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Jarrod Dicker has only been with The Washington Post for a little over three months now, and he's already sold on its future.
"I kind of feel like the Post is going to be the first legacy media company that's going to be viewed as an emerging media company," said Mr. Dicker, who serves as director of ad product and engineering.
If you haven't heard, the Post has been riding high of late. The Post exceeded The New York Times in unique visitors for the first time ever in October, and scored a two-peat in November. Last week, it moved into a state-of-the-art new office on K Street in Washington, D.C.
Backed by deep-pocketed owner Jeff Bezos, the Post is embracing innovation, editorially. Chief Revenue Officer Jed Hartman has tasked the Post's business team with doing the same thing for advertising, Mr. Dicker told Ad Age. The result is a new team called Red, led by Mr. Dicker.
"We're investing so much in doing things ourselves, and being proprietary, especially in the ad-tech department," said Mr. Dicker, a veteran of Time Inc. and The Huffington Post.
Today, the Red team released its second new product in three months. Called "PostPulse," the new ad unit leans on a tool called Clavis that helps determine what kind of stories readers seem to enjoy, based on their history.
PostPulse ad units will incorporate both a brand's media -- it could be branded content -- and a carousel that will recommend a few Post articles for readers, based on the data. The right-rail Pulse unit will "follow" readers from page to page if they take the plunge and click on a recommended link.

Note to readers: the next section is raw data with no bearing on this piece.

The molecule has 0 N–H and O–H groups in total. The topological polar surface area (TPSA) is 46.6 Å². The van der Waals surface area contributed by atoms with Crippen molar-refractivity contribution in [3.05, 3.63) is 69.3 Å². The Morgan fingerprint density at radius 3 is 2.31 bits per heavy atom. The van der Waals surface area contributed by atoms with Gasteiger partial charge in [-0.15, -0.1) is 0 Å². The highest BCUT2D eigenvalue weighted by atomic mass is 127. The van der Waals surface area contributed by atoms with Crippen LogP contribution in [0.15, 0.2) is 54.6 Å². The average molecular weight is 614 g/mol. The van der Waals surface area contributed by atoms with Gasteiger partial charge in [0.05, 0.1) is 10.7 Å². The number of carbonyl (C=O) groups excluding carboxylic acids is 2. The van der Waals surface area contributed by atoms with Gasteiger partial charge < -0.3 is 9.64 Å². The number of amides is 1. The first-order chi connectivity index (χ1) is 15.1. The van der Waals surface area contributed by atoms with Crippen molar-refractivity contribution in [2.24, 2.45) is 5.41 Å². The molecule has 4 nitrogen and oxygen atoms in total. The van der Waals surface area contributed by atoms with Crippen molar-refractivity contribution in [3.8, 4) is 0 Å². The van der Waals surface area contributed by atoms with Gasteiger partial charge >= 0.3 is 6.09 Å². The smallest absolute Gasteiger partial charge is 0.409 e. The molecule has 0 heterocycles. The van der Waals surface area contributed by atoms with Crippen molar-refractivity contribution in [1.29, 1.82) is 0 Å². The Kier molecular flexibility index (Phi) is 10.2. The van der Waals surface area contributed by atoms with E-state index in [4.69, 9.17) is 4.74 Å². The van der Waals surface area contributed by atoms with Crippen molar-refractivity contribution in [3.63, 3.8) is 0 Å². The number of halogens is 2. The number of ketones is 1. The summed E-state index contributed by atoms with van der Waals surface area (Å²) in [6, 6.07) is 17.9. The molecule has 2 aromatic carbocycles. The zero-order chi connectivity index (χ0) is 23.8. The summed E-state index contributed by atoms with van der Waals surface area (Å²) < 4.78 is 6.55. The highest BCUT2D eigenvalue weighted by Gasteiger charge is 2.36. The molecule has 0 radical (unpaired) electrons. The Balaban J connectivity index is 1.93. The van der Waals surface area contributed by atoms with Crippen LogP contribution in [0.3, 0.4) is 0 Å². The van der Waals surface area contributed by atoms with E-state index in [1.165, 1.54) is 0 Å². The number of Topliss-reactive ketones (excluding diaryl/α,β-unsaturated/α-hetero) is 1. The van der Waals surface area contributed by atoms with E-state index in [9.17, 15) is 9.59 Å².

Comparing PostPulse to past ad products he's worked on, Mr. Dicker said: "What I really like about this one is that the advertiser is really starting to become the recommendation engine for a particular user."
WellsFargo has signed on as PostPulse's first customer, and Mr. Dicker said he's hoping to interest the company's other slate of advertisers in the new product.
Generally, the Post's advertisers won't touch the article recommendation carousel portion of PostPulse, but Mr. Dicker said that it's possible for brands that feel strongly about it -- perhaps for legal reasons -- to determine what goes inside. "Some clients are nervous about things being automatic and flowing through," he said.
The launch of PostPulse follows the early November debut of FlexPlay, which "leverages proprietary video technology to optimize five to 10 seconds of an advertiser's creative, turning it into .gif and mp4 flexible size formats," according to the official announcement.
The Post has a "ton more" ad products on the way, said Mr. Dicker, who mentioned virtual reality technology as one area of exploration for the team. (The New York Times' T Brand Studios has already produced VR films for advertisers.)
"Our agenda and our responsibility is not day-to-day," he said. "It's literally to create new products to bring to the market."